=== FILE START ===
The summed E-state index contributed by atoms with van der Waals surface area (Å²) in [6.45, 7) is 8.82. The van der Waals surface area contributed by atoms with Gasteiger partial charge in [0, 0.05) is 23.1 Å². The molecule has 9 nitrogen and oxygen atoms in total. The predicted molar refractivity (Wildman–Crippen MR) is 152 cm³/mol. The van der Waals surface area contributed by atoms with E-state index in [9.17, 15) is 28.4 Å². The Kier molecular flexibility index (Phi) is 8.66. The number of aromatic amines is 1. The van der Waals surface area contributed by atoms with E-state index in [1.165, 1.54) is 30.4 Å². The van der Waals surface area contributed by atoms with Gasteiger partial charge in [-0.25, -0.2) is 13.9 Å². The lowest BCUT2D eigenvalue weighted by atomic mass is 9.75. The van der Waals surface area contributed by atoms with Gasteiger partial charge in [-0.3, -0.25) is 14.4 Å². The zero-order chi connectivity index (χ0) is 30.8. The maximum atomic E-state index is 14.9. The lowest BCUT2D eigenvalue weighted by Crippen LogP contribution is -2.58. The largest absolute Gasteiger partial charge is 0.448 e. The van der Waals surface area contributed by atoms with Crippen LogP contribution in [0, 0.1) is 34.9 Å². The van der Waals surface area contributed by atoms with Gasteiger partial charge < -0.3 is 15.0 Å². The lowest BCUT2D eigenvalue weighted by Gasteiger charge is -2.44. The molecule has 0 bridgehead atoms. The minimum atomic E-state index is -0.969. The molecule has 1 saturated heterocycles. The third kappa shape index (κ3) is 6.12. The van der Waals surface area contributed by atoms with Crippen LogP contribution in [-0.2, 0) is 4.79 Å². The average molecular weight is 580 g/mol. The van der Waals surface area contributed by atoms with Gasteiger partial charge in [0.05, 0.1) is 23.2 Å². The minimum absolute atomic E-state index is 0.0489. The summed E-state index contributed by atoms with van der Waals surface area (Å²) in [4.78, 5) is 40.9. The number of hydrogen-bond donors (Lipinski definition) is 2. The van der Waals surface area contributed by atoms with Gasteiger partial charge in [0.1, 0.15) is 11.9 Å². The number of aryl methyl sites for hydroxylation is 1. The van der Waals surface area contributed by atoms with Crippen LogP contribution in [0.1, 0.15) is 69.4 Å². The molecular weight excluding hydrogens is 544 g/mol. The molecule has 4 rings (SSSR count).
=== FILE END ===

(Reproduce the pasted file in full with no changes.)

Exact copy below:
The summed E-state index contributed by atoms with van der Waals surface area (Å²) in [6.45, 7) is 8.82. The van der Waals surface area contributed by atoms with Gasteiger partial charge in [0, 0.05) is 23.1 Å². The molecule has 9 nitrogen and oxygen atoms in total. The predicted molar refractivity (Wildman–Crippen MR) is 152 cm³/mol. The van der Waals surface area contributed by atoms with E-state index in [9.17, 15) is 28.4 Å². The Kier molecular flexibility index (Phi) is 8.66. The number of aromatic amines is 1. The van der Waals surface area contributed by atoms with E-state index in [1.165, 1.54) is 30.4 Å². The van der Waals surface area contributed by atoms with Gasteiger partial charge in [-0.25, -0.2) is 13.9 Å². The lowest BCUT2D eigenvalue weighted by atomic mass is 9.75. The van der Waals surface area contributed by atoms with Gasteiger partial charge in [-0.3, -0.25) is 14.4 Å². The zero-order chi connectivity index (χ0) is 30.8. The maximum atomic E-state index is 14.9. The lowest BCUT2D eigenvalue weighted by Crippen LogP contribution is -2.58. The largest absolute Gasteiger partial charge is 0.448 e. The van der Waals surface area contributed by atoms with Crippen LogP contribution in [0, 0.1) is 34.9 Å². The van der Waals surface area contributed by atoms with Gasteiger partial charge < -0.3 is 15.0 Å². The lowest BCUT2D eigenvalue weighted by Gasteiger charge is -2.44. The molecule has 0 bridgehead atoms. The minimum atomic E-state index is -0.969. The molecule has 1 saturated heterocycles. The third kappa shape index (κ3) is 6.12. The van der Waals surface area contributed by atoms with Crippen LogP contribution in [-0.2, 0) is 4.79 Å². The average molecular weight is 580 g/mol. The van der Waals surface area contributed by atoms with Gasteiger partial charge in [0.05, 0.1) is 23.2 Å². The minimum absolute atomic E-state index is 0.0489. The summed E-state index contributed by atoms with van der Waals surface area (Å²) in [4.78, 5) is 40.9. The number of hydrogen-bond donors (Lipinski definition) is 2. The van der Waals surface area contributed by atoms with Gasteiger partial charge in [0.1, 0.15) is 11.9 Å². The number of aryl methyl sites for hydroxylation is 1. The van der Waals surface area contributed by atoms with Crippen LogP contribution in [0.1, 0.15) is 69.4 Å². The molecular weight excluding hydrogens is 544 g/mol. The molecule has 4 rings (SSSR count).